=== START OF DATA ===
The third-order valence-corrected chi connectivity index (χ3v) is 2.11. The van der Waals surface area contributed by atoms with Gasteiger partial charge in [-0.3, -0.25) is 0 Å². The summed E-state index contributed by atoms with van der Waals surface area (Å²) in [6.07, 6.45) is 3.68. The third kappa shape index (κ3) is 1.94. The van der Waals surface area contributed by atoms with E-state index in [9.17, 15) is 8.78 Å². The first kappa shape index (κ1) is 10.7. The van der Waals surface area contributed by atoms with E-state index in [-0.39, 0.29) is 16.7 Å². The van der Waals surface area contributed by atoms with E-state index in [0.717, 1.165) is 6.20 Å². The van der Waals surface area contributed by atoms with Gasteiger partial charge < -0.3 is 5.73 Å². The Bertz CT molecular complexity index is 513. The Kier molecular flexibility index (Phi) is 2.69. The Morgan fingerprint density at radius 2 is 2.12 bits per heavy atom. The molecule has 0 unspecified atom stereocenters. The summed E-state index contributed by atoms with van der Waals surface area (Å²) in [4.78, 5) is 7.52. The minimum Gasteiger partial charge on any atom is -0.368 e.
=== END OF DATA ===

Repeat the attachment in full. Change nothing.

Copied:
The third-order valence-corrected chi connectivity index (χ3v) is 2.11. The van der Waals surface area contributed by atoms with Gasteiger partial charge in [-0.3, -0.25) is 0 Å². The summed E-state index contributed by atoms with van der Waals surface area (Å²) in [6.07, 6.45) is 3.68. The third kappa shape index (κ3) is 1.94. The van der Waals surface area contributed by atoms with E-state index in [9.17, 15) is 8.78 Å². The first kappa shape index (κ1) is 10.7. The van der Waals surface area contributed by atoms with E-state index in [-0.39, 0.29) is 16.7 Å². The van der Waals surface area contributed by atoms with E-state index in [0.717, 1.165) is 6.20 Å². The van der Waals surface area contributed by atoms with Gasteiger partial charge < -0.3 is 5.73 Å². The Bertz CT molecular complexity index is 513. The Kier molecular flexibility index (Phi) is 2.69. The Morgan fingerprint density at radius 2 is 2.12 bits per heavy atom. The molecule has 0 unspecified atom stereocenters. The summed E-state index contributed by atoms with van der Waals surface area (Å²) in [4.78, 5) is 7.52. The minimum Gasteiger partial charge on any atom is -0.368 e.